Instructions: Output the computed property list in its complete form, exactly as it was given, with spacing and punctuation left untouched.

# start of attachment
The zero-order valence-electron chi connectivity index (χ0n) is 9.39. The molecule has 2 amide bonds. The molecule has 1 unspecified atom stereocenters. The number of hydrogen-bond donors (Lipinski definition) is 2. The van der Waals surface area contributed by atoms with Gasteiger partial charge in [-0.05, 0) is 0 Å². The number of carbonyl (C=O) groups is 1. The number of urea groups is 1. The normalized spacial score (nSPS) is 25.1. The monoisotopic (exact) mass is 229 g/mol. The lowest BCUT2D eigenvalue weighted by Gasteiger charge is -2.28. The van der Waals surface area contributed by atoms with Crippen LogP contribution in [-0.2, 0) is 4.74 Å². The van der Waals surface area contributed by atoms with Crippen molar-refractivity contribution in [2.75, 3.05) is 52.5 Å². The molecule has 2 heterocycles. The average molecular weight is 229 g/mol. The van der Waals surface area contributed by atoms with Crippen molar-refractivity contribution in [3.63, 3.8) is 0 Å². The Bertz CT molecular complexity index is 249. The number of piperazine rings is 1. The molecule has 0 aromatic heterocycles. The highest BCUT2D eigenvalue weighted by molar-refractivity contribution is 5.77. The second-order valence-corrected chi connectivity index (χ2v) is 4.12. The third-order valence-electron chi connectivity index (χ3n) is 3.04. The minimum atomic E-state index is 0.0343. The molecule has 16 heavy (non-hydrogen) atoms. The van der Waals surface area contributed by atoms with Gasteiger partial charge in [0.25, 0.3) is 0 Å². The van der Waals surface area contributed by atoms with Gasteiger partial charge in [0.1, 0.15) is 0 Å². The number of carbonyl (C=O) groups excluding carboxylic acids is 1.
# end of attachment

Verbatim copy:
The zero-order valence-electron chi connectivity index (χ0n) is 9.39. The molecule has 2 amide bonds. The molecule has 1 unspecified atom stereocenters. The number of hydrogen-bond donors (Lipinski definition) is 2. The van der Waals surface area contributed by atoms with Gasteiger partial charge in [-0.05, 0) is 0 Å². The number of carbonyl (C=O) groups is 1. The number of urea groups is 1. The normalized spacial score (nSPS) is 25.1. The monoisotopic (exact) mass is 229 g/mol. The lowest BCUT2D eigenvalue weighted by Gasteiger charge is -2.28. The van der Waals surface area contributed by atoms with Crippen LogP contribution in [-0.2, 0) is 4.74 Å². The van der Waals surface area contributed by atoms with Crippen molar-refractivity contribution in [2.75, 3.05) is 52.5 Å². The molecule has 2 heterocycles. The average molecular weight is 229 g/mol. The van der Waals surface area contributed by atoms with Crippen molar-refractivity contribution in [3.63, 3.8) is 0 Å². The Bertz CT molecular complexity index is 249. The number of piperazine rings is 1. The molecule has 0 aromatic heterocycles. The highest BCUT2D eigenvalue weighted by molar-refractivity contribution is 5.77. The second-order valence-corrected chi connectivity index (χ2v) is 4.12. The third-order valence-electron chi connectivity index (χ3n) is 3.04. The minimum atomic E-state index is 0.0343. The molecule has 16 heavy (non-hydrogen) atoms. The van der Waals surface area contributed by atoms with Gasteiger partial charge in [0.25, 0.3) is 0 Å². The van der Waals surface area contributed by atoms with Gasteiger partial charge in [0.1, 0.15) is 0 Å². The number of carbonyl (C=O) groups excluding carboxylic acids is 1.